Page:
Why is it so difficult break the routine of everyday life and start getting ourselves out of our comfort zone?
Some people, the lucky few, are exposed to new adventures from a young age, through their parents, through clubs, through being encouraged to take on new challenges. As children we are primed for adventure and new experiences. We jump in puddles, we climb trees, we build dens, we imagine big. But we start small. For most of us, myself included, life begins to takes on a more sedentary pace as we get a little older. Life begins to get in the way of actually living. The stifling pressures of so-called normal life are huge, and they start when we are still young, at an age where we are unable to recognise them and are not equipped to push back at their effects.
In school, at home, in our own minds, expectations are placed on us to be like the people that we see around us.
The desire to fit-in and to act in ways seen by others to be normal and valuable to the group is a natural human state of mind. It originates in our evolution as a social species. We humans derive our strength from our social nature, we live in groups, and it is in these groups that we are strong but on our own we find ourselves to be weak. Imagine for a moment if you will, a young hunter gatherer 37,000 years ago. He is part of the first group of humans to venture into Europe seeking new lands to survive upon. Along with a few hundred of his fellow explorers he moves from place to place, always seeking new hunting grounds and new resources. His group is strong, they hunt in teams, they share resources and knowledge, they draw on the collective to become more than the sum of their individual members. Conditions for the group are harsh and the winters are like nothing experienced by any humans to come before them.
The survival of the group is on a knife edge and every member has a vital role to play and a duty to fulfil it.
Everyone must carry their own weight! But our young hunter gatherer does not fit in. Rather than doing what is expected of him he prefers to do his own thing, to break the mould. He is often distracted from his duties contemplating his existence and can often be found on his own, away from the group. He struggles to respect the social order and constantly challenges the ascribed rules. This does not go un-noticed by the group and they eventually banish him. He finds himself on his own – and he is in big trouble! Without the collective strength of hundreds of individuals he will be lucky to survive a few months and will surely not survive the harsh European winter. And if he is dead, he cannot pass on his genes to the next generation. Even if he somehow finds a way to survive, without his group he cannot hope to bear children and his traits die with him. This is a simple process of evolution; those traits which are most common are those which have the best chance of being passed down to successive generations. And social conformity, the desire to be accepted in the eyes of others, is one of those traits that strongly influence our behaviour to this day. That is what we have always done and continue to do.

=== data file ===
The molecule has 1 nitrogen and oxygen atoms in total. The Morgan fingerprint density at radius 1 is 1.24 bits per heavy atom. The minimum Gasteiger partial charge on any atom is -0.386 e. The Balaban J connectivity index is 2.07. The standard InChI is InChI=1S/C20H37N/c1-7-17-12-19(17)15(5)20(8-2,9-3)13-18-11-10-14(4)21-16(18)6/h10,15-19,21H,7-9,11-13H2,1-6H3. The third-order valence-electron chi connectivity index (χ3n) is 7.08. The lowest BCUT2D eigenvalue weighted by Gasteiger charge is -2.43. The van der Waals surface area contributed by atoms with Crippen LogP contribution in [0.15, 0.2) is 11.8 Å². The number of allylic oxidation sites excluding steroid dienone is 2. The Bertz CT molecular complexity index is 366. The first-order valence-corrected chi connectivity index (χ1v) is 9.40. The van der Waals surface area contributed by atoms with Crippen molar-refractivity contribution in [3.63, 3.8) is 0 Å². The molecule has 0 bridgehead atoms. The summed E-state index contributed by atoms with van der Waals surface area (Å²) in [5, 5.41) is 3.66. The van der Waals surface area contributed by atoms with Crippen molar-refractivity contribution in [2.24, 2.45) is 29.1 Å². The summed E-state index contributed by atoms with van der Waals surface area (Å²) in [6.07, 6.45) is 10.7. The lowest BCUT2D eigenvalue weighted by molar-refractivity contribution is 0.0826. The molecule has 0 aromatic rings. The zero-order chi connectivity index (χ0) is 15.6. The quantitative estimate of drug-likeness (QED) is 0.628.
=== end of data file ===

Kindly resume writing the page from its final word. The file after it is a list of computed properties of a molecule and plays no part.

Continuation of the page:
Sometimes we may catch a glimpse of it, maybe even to actually touch it – if only for a fleeting moment. It is all too rare that we actually manage to grab hold of it and to make it part of us.
But if we can break free of mundane life and begin to have our own adventures we can change our whole perspective on what it actually means to be alive. The rewards for those who make this leap are well worth the effort. No longer will our childhood dreams of adventure go unfulfilled! The first tentative steps into the unknown will always be the most difficult, we may suffer a crisis of confidence or a lack of motivation may lead to inaction but you have to believe me, you will be taking the first step towards a more fulfilling life.